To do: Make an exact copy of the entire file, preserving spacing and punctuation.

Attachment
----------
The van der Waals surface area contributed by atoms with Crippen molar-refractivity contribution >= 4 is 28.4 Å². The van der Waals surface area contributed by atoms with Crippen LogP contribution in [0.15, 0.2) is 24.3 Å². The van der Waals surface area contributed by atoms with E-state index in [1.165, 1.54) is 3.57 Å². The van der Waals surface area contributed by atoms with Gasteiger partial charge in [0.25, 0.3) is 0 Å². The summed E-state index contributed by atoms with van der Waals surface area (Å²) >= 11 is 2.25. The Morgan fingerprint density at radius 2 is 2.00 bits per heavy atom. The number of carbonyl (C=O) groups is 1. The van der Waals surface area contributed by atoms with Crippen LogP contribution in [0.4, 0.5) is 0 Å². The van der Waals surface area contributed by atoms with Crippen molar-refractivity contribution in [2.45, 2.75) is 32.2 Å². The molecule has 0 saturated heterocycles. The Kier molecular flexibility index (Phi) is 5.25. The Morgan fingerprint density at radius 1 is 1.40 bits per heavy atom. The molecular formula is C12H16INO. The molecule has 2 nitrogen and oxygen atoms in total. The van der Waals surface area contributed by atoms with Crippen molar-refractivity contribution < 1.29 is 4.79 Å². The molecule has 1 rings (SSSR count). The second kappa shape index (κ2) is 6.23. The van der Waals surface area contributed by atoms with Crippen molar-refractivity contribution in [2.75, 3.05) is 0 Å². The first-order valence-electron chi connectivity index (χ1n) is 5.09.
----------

The van der Waals surface area contributed by atoms with Crippen molar-refractivity contribution >= 4 is 28.4 Å². The van der Waals surface area contributed by atoms with Crippen LogP contribution in [0.15, 0.2) is 24.3 Å². The van der Waals surface area contributed by atoms with E-state index in [1.165, 1.54) is 3.57 Å². The van der Waals surface area contributed by atoms with Gasteiger partial charge in [0.25, 0.3) is 0 Å². The summed E-state index contributed by atoms with van der Waals surface area (Å²) >= 11 is 2.25. The Morgan fingerprint density at radius 2 is 2.00 bits per heavy atom. The number of carbonyl (C=O) groups is 1. The van der Waals surface area contributed by atoms with Crippen LogP contribution in [0.4, 0.5) is 0 Å². The van der Waals surface area contributed by atoms with Crippen molar-refractivity contribution in [2.45, 2.75) is 32.2 Å². The molecule has 0 saturated heterocycles. The Kier molecular flexibility index (Phi) is 5.25. The Morgan fingerprint density at radius 1 is 1.40 bits per heavy atom. The molecular formula is C12H16INO. The molecule has 2 nitrogen and oxygen atoms in total. The van der Waals surface area contributed by atoms with Crippen molar-refractivity contribution < 1.29 is 4.79 Å². The molecule has 1 rings (SSSR count). The second kappa shape index (κ2) is 6.23. The van der Waals surface area contributed by atoms with Crippen molar-refractivity contribution in [2.75, 3.05) is 0 Å². The first-order valence-electron chi connectivity index (χ1n) is 5.09.